Most Americans travel by car, so this probably isn’t an academic exercise for you. It isn’t for me, either. This spring, I’ll set off on a six-month, 11,000-mile tour along the perimeter of North America. I feel conflicted. I’m a mass transit guy and believe there are too many cars on the road. But I’ve driven many of the vehicles in this story, and I like them.

I’ll let you know what I decide to drive before I leave.

Alternatives to buying a new car for a summer road trip

Let’s face it, not everyone has the budget for a new set of wheels. Here’s how to get around that sizable roadblock.

• Rent a car. Car rental companies offer discounts for weekly or monthly rentals. It may make more sense to rent a vehicle, which is well-maintained and usually this year’s model, so you’ll get to enjoy all the bells and whistles that you covet. Hertz offers special monthly rates with discounts on insurance and other attractive terms.

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• Share a car. Try renting from a company such as Turo, a car-sharing company that offers a variety of vehicles, including exotic cars that might be perfect for your trip. Turo’s cars can be as much as 30% less expensive than a rental car.

• Buy a used vehicle. You can find last year’s favorite model through CarMax, the nation’s largest retailer of used cars. It offers an extended warranty on its cars, no-haggle pricing and money-back guarantee, which is unusual in the often shady world of pre-owned vehicles. Also, check a site such as Truecar.com or eBay Motors to find out if you’re getting a fair price.


Christopher Elliott

Christopher Elliott is an author, journalist and consumer advocate. You can read more about him on his personal website or check out his adventures on his family adventure travel site. Contact him at chris@elliott.org.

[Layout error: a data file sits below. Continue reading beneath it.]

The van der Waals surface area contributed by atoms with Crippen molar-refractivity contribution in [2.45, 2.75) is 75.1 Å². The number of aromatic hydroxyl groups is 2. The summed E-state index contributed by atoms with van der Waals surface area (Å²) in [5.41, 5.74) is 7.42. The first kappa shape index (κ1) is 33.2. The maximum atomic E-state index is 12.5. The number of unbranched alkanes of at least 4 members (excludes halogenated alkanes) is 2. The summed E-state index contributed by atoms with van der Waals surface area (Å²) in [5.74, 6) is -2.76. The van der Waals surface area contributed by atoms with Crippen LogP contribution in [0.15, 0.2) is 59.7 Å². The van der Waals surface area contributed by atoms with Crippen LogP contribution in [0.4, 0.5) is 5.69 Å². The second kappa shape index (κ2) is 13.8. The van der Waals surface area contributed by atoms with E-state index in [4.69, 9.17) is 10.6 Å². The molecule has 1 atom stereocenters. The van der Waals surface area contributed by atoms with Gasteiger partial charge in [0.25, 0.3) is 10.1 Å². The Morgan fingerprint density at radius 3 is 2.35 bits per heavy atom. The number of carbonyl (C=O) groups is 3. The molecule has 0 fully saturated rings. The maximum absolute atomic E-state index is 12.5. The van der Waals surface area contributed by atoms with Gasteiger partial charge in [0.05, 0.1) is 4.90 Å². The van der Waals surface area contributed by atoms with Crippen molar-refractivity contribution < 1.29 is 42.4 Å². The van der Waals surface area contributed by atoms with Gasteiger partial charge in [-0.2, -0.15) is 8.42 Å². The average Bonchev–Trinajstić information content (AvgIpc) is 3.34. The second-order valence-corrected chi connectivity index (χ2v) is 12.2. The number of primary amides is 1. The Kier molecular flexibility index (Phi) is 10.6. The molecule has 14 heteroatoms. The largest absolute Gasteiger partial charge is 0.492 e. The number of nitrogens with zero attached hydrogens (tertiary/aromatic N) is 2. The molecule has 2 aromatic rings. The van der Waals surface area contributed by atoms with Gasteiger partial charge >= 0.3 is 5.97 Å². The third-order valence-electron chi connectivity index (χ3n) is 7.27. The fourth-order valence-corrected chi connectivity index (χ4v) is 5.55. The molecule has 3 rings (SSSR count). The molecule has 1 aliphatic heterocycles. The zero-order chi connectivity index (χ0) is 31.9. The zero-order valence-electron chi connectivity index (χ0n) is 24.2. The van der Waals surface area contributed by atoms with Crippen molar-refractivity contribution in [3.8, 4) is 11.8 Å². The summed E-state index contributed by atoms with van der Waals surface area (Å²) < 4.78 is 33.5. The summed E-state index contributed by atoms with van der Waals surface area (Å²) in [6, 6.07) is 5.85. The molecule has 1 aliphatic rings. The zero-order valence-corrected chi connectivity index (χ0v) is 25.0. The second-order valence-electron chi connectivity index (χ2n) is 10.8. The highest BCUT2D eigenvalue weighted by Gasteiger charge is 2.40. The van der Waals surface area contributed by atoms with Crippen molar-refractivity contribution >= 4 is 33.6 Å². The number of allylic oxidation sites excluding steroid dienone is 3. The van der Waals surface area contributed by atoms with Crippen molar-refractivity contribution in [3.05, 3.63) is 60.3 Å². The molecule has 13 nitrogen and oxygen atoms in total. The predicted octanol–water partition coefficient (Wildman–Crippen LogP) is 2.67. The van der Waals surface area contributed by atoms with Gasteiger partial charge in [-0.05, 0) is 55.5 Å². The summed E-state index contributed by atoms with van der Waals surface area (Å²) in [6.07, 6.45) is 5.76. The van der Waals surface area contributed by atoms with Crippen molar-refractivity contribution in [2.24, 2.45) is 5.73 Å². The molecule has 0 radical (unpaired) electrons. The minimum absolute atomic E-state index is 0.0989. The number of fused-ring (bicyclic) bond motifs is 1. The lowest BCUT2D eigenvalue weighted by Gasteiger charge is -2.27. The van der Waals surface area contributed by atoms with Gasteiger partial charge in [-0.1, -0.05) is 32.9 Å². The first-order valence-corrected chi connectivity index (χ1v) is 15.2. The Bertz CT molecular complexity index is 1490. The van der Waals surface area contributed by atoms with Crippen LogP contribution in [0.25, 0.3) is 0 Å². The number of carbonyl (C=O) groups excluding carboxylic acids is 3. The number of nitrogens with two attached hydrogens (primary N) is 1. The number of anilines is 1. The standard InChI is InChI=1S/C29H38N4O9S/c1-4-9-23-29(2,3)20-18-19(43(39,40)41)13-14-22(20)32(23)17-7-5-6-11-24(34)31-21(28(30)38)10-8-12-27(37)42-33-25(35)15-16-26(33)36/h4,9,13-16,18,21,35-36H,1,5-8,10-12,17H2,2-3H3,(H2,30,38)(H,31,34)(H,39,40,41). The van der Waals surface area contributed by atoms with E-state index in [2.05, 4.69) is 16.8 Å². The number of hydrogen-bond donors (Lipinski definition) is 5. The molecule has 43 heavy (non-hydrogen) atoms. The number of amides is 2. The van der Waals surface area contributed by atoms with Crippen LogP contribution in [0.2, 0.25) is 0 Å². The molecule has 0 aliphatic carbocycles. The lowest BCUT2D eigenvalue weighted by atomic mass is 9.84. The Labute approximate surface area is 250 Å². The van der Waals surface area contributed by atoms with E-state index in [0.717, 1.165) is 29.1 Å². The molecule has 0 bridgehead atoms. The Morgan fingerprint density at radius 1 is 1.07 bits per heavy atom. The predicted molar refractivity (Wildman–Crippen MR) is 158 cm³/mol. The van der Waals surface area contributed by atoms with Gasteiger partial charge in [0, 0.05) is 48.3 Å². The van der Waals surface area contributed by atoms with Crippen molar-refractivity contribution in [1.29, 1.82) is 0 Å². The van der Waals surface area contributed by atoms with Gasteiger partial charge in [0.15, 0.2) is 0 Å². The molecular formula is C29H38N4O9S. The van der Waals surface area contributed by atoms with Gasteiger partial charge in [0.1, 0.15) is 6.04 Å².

• sirwired

    If you think you will be spending ANY time in all but the lightest traffic, adaptive cruise is priceless. Instead of fuming while you keep fiddling with the cruise control to deal with the moron in a Buick that’s driving 5-below in the fast lane, or the tractor-trailer that can’t regulate it’s speed well on hills, you just sit back and relax, only needing to do anything at all when you change lanes to pass or get out of the way of tailgaters.

    I just did a short road trip (4 1/2 hours each way) in my new CR-V this past weekend, and letting it take over in one of the routine traffic jams outside DC was wonderful; it’ll take the car all the way from highway speed down to a stop. All I needed to do was hit “RES” if it stopped more than a few seconds. No pedal work necessary at all.

  • redragtopstl

    If we’re going to do a long driving trip (which is about the only way we travel now), we almost always rent a vehicle. Our personal cars are a 2006 Mazda Tribute SUV with 146,000 miles (his) and a 2011 Chrysler 200 convertible with 18,000 miles (mine). Yes, we could take the convertible on a road trip (and have done it a couple of times), but just prefer a more comfortable car with more trunk space for long hauls.

    We usually rent through Costco Travel because it’s cheapest, and generally choose a full-size vehicle, which gets us a Ford Fusion or something similar. Only inconvenience is having to shuttle a driver to the airport to pick up the car, but we live only 4 miles from the airport, so it’s not that bad. Works for us.

    (Aside: What’s the cut-off age when rental car companies won’t rent to you anymore? Hubby will be 69 next month; I’m 67 (68 in January). Might be a good subject for a story …)

  • MF

    Chris, I don’t think that the Honda CR-V is a full sized vehicle, as you stated in your article?

  • Alan Gore

    I could totally use the Roman chariot and team depicted here on I-17. With the ability to get around truck rollovers by thundering down the shoulder and being able to run road ragers through with a sword, we could make it to Phoenix in half the time we do now.